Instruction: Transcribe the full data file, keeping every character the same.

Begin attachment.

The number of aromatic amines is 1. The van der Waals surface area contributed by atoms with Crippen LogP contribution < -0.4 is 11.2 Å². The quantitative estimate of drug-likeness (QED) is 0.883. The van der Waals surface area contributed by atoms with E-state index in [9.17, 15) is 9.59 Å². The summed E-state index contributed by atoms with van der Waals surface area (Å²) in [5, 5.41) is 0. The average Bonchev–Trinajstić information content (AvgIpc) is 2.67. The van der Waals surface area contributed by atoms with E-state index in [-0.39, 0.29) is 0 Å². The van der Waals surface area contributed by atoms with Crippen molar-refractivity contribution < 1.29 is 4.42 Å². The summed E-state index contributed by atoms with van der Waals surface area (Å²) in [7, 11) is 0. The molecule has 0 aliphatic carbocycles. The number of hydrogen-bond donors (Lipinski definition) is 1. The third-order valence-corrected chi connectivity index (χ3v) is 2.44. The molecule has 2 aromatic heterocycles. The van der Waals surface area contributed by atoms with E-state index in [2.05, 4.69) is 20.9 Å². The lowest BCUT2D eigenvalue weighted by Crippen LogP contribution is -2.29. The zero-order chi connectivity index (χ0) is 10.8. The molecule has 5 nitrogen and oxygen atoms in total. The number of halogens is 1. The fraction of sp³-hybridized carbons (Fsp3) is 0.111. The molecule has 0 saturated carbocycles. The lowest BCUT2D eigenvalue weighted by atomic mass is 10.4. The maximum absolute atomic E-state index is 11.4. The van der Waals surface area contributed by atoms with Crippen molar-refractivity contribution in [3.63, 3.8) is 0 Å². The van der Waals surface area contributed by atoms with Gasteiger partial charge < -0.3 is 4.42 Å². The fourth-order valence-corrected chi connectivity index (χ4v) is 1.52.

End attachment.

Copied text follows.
The number of aromatic amines is 1. The van der Waals surface area contributed by atoms with Crippen LogP contribution < -0.4 is 11.2 Å². The quantitative estimate of drug-likeness (QED) is 0.883. The van der Waals surface area contributed by atoms with E-state index in [9.17, 15) is 9.59 Å². The summed E-state index contributed by atoms with van der Waals surface area (Å²) in [5, 5.41) is 0. The average Bonchev–Trinajstić information content (AvgIpc) is 2.67. The van der Waals surface area contributed by atoms with E-state index in [-0.39, 0.29) is 0 Å². The van der Waals surface area contributed by atoms with Crippen molar-refractivity contribution < 1.29 is 4.42 Å². The summed E-state index contributed by atoms with van der Waals surface area (Å²) in [7, 11) is 0. The molecule has 0 aliphatic carbocycles. The number of hydrogen-bond donors (Lipinski definition) is 1. The third-order valence-corrected chi connectivity index (χ3v) is 2.44. The molecule has 2 aromatic heterocycles. The van der Waals surface area contributed by atoms with E-state index in [2.05, 4.69) is 20.9 Å². The lowest BCUT2D eigenvalue weighted by Crippen LogP contribution is -2.29. The zero-order chi connectivity index (χ0) is 10.8. The molecule has 5 nitrogen and oxygen atoms in total. The number of halogens is 1. The fraction of sp³-hybridized carbons (Fsp3) is 0.111. The molecule has 0 saturated carbocycles. The lowest BCUT2D eigenvalue weighted by atomic mass is 10.4. The maximum absolute atomic E-state index is 11.4. The van der Waals surface area contributed by atoms with Crippen molar-refractivity contribution in [3.63, 3.8) is 0 Å². The van der Waals surface area contributed by atoms with Gasteiger partial charge < -0.3 is 4.42 Å². The fourth-order valence-corrected chi connectivity index (χ4v) is 1.52.